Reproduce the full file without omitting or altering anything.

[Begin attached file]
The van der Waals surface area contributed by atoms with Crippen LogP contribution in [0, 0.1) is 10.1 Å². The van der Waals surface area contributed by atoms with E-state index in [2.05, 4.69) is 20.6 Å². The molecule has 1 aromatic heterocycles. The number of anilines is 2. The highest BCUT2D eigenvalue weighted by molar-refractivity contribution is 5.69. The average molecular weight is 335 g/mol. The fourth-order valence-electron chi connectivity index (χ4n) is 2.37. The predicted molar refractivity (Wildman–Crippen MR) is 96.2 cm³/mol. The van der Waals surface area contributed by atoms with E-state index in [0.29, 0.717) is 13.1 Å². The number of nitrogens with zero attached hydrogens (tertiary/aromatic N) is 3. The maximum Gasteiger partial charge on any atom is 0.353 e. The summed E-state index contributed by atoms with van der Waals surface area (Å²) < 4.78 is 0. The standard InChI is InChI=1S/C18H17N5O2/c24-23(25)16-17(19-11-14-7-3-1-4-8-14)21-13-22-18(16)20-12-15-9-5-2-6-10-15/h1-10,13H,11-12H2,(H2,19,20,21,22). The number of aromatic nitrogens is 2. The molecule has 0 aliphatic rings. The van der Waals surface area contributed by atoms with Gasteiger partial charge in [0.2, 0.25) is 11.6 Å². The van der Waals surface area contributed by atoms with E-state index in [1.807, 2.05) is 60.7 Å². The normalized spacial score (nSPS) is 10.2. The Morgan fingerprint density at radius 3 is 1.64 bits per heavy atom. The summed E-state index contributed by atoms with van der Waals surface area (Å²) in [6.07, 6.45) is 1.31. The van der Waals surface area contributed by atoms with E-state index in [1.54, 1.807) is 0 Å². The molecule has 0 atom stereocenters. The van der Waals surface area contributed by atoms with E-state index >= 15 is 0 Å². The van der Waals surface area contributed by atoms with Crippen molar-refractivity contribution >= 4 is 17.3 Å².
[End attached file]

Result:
The van der Waals surface area contributed by atoms with Crippen LogP contribution in [0, 0.1) is 10.1 Å². The van der Waals surface area contributed by atoms with E-state index in [2.05, 4.69) is 20.6 Å². The molecule has 1 aromatic heterocycles. The number of anilines is 2. The highest BCUT2D eigenvalue weighted by molar-refractivity contribution is 5.69. The average molecular weight is 335 g/mol. The fourth-order valence-electron chi connectivity index (χ4n) is 2.37. The predicted molar refractivity (Wildman–Crippen MR) is 96.2 cm³/mol. The van der Waals surface area contributed by atoms with E-state index in [0.29, 0.717) is 13.1 Å². The number of nitrogens with zero attached hydrogens (tertiary/aromatic N) is 3. The maximum Gasteiger partial charge on any atom is 0.353 e. The summed E-state index contributed by atoms with van der Waals surface area (Å²) < 4.78 is 0. The standard InChI is InChI=1S/C18H17N5O2/c24-23(25)16-17(19-11-14-7-3-1-4-8-14)21-13-22-18(16)20-12-15-9-5-2-6-10-15/h1-10,13H,11-12H2,(H2,19,20,21,22). The number of aromatic nitrogens is 2. The molecule has 0 aliphatic rings. The van der Waals surface area contributed by atoms with Gasteiger partial charge in [0.2, 0.25) is 11.6 Å². The van der Waals surface area contributed by atoms with E-state index in [1.807, 2.05) is 60.7 Å². The normalized spacial score (nSPS) is 10.2. The Morgan fingerprint density at radius 3 is 1.64 bits per heavy atom. The summed E-state index contributed by atoms with van der Waals surface area (Å²) in [6.07, 6.45) is 1.31. The van der Waals surface area contributed by atoms with E-state index in [1.54, 1.807) is 0 Å². The molecule has 0 atom stereocenters. The van der Waals surface area contributed by atoms with E-state index >= 15 is 0 Å². The van der Waals surface area contributed by atoms with Crippen molar-refractivity contribution >= 4 is 17.3 Å².